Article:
OLDSMAR — There are many ways to determine the popularity of a local library—annual attendance, card holders and donation totals are all good barometers of a facility’s success.
Another method is to hold a party and see how many people show up, and judging by that metric, the Oldsmar Public Library is a smash hit.
Officials for the facility at 400 St. Petersburg Drive E., in conjunction with the Friends of the Library, the Woman’s Club of Oldsmar and the Oldsmar Historical Society, staged a celebration of the library’s 100th anniversary on Jan. 26, when more than 200 people passed through the doors during the two-hour ice cream social-trip down memory lane.
“The Friends were taking count of the attendance, but stopped at 200,” Library Director Susan Hurley said after the event, adding it became “too difficult to count with all of the people going in and out of the room, and with the large overspill into the hallway.”
The immense turnout spoke volumes about the importance of the Oldsmar Public Library in the commu-nity, an institution started in 1919 by the century-old Woman’s Club of Oldsmar, which was originally located in the old bank building at 101 State St.
The new library, a nearly 20,000-square foot modern facility featuring retro design elements, opened ex-actly 11 years to the day of its centennial celebration, and under Hurley’s leadership, it has become a community gathering place for young and old alike.
“The number of events and programs and amenities the library offers now, and the kids and residents who have been impacted, is amazing,” Mayor-elect Eric Seidel said. “It’s modern and secure and it’s so well operated, too. Susan and her staff have done a remarkable job.”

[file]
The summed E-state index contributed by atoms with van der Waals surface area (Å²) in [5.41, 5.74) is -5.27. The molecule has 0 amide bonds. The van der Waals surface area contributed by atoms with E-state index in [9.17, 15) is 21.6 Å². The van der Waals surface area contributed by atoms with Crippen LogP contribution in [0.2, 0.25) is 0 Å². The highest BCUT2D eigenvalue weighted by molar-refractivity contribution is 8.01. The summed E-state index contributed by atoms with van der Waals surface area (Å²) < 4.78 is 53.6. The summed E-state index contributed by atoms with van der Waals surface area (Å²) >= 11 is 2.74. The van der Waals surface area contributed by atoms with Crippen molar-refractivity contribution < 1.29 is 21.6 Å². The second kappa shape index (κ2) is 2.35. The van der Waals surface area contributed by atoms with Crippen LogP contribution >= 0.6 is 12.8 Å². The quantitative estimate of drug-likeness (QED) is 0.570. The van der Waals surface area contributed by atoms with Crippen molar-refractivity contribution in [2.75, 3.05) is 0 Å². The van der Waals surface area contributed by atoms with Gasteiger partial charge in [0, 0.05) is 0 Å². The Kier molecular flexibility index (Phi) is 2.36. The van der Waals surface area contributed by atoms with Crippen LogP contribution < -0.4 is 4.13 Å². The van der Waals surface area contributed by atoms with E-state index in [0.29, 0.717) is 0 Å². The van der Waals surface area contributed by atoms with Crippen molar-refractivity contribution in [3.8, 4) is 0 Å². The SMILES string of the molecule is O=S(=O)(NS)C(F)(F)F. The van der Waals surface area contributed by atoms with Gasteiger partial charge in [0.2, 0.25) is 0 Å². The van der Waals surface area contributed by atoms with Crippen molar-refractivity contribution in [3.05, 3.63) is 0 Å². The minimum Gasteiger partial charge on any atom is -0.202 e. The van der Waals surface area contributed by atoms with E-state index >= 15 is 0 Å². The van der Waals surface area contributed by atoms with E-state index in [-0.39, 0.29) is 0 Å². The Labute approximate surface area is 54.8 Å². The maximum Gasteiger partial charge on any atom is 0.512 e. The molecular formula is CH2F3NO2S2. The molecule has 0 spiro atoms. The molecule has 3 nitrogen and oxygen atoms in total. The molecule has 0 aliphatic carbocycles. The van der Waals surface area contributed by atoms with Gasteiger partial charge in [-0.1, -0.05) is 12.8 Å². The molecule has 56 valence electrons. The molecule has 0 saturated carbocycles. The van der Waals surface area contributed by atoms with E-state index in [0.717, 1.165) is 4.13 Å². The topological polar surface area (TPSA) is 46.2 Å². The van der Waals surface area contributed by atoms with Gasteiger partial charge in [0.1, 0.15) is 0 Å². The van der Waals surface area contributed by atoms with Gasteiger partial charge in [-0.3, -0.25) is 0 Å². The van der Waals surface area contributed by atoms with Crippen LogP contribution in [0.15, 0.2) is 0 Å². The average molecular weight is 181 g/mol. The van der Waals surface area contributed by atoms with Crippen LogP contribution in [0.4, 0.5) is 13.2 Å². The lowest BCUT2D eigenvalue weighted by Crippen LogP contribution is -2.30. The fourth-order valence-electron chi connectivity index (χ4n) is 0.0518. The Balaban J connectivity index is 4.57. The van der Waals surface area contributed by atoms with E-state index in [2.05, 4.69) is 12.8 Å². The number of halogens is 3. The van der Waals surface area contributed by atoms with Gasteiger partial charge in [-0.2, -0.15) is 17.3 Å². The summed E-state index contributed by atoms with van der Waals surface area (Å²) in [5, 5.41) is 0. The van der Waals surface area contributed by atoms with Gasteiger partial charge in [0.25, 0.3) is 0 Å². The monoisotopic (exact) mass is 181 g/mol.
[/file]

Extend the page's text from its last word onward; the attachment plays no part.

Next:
There was plenty of praise for Hurley and her staff throughout the event, which in addition to ice cream with all the toppings featured a comprehensive video on the library’s history, music from the group Our Musical Chairs and a poetry reading from Steve “Gator” Black. But the ceremony also served as a tribute to the librarians and directors who came before her.
Toward the end of the event Hurley, who has worked at the library for 15 years, the last three as director, was joined by three original Oldsmar librarians — Orchid Rogers, the facility’s first volunteer librarian; Nancy Mellican, the library’s first paid librarian and director; and Bert Webber, who succeeded Mellican — where the trio received certificates of appreciation and posed for a group photo.
Rogers, who still teaches Spanish at the library, recalled the difficulty they had receiving funding for the facility in the 1970s.
“I had to fight like hell for every dime we got,” the 71-year-old Rogers said. “Other cities at the time were getting $200,000 in funding, and so I went to the City Council and asked what funds were available for us.”
Rogers said she also convinced city leaders to take control of running the library, which she is “very proud of,” and in the ensuing decades, the facility became a staple of the community.
Longtime library user Gina Rodgers underlined the century of tradition the city has established since it was founded by automobile pioneer Ransom E. Olds, in 1916.
“This library has so much character. I just love it,” Rodgers said. “It shows that Oldsmar is so progressive — not even three years after R.E. Olds founded the city it had a Woman’s Club, which went on to start the library. It’s such a progressive city and 100 years on, we’re still going strong.”